Saturday, November 24, 2012

What Remains Where Public Housing Was

Posted by Ron Day, ATLANTA, GA -- It's been almost three years since Bankhead Courts, Hollywood Courts and Bowen Homes (among others) were demolished as part of the Atlanta Housing Authority's initiative to raze all of its project-based family public housing communities. The underlying assumption behind these demolitions was that elimination of public housing would deconcentrate poverty and therefore make the neighborhood a better place to live. All the families are now gone and the only public housing relics that escaped the bulldozer are the front entrances, now surrounded by metal gates, razor and barbed wire, as well as no trespassing signs. Peering through these prison-like fortresses one sees huge empty green spaces where the buildings stood for 40 or so years. The Housing Authority says it will rebuild mixed income communities on these sites when the economy improves. However, seeing as Bankhead Courts was built over a former landfill, I don't think the prospects for redevelopment are ideal. Both Bowen Homes and Hollywood Courts, while not built over a landfill, are not in 'marketable' locations either.

For residents remaining in the neighborhood, the elimination of public housing hasn't changed much of anything. “...the projects are gone but it’s still the same. People still pushing dope, folks still getting killed,” says Shay Gaddis, a resident of a newer apartment complex across the street from the vacant land that was once Bowen Homes.  No new businesses have moved in and, in fact, many of the old businesses have closed since the demolitions. Likewise, there are still private market slum lords renting substandard housing to very poor families, and the fact that a major thoroughfare runs through the neighborhood means that it remains an ideal spot for drug sales. All of this points to one glaring misconception: what hasn't been recognized in policy circles lauding poverty deconcentration through public housing demolition is that much of the illegal activity in the neighborhood did not come from the public housing residents themselves. Public housing elimination alone won't change the neighborhood and we'll never know if fixing it up would have because it's now gone forever, at least here in Atlanta.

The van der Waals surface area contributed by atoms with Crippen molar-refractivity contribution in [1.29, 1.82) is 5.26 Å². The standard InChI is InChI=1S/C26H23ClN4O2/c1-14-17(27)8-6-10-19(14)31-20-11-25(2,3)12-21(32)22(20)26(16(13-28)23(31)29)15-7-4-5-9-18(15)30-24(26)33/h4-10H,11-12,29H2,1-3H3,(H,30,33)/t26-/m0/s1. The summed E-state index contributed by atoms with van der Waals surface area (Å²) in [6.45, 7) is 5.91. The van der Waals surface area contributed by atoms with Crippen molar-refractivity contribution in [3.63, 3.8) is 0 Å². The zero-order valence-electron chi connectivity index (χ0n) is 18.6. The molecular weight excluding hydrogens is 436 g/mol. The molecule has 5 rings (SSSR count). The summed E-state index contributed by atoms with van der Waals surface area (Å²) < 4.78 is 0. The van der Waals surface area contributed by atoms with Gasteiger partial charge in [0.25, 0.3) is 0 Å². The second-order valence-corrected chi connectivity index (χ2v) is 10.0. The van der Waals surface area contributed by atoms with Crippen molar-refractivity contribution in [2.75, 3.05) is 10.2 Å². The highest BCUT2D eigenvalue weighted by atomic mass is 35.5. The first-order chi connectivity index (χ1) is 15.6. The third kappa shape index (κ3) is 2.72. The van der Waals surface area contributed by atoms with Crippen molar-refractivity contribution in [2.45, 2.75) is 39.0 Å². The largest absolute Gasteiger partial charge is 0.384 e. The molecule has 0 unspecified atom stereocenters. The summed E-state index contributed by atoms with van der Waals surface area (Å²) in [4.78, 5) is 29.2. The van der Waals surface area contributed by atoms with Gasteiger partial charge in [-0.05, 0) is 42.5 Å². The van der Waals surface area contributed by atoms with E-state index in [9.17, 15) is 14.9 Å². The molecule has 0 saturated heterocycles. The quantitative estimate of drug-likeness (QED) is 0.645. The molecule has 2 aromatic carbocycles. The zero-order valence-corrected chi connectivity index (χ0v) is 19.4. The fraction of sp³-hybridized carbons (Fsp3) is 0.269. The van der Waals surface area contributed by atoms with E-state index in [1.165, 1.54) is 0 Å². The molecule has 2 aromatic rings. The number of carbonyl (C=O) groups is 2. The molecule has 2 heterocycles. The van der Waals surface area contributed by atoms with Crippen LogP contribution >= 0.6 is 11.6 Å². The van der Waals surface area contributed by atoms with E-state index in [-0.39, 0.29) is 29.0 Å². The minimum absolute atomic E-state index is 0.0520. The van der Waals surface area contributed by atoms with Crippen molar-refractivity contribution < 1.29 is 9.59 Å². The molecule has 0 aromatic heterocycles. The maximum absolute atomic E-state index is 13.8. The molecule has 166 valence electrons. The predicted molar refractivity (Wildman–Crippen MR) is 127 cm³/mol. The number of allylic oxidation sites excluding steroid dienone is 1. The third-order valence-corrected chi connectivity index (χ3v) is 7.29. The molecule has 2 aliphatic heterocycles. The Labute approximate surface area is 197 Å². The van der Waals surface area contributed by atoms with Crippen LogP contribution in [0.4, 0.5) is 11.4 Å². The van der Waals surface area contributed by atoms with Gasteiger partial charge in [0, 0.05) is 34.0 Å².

Ron Day is a graduate student at the Andrew Young School of Public Housing at Georgia State University. He can be contacted at

Thursday, November 15, 2012

Atlanta's Historical West End Fade Away

Posted by Michael Bartone, ATLANTA, GA -- Atlanta’s West End (a designation that encompasses the smaller neighborhoods of West End, Vine City, and Washington Park to name a few) is home to three Historically Black College and Universities (HSBCUs), and has a rich cultural history in the "City Too Busy to Hate". From these institutions (Spelman, Morehouse, and Clark Atlanta—collectively called the Atlanta University Center or AU) came many well-known as well as unknown civil rights leaders who fought for the rights of Black Americans. Preceding the modern day civil rights movement, Dr. W.E.B. DuBois published his most famous piece, The Souls of Black Folk in 1903 while teaching at Atlanta University, which merged with Clark University in 1988 to form Clark Atlanta University.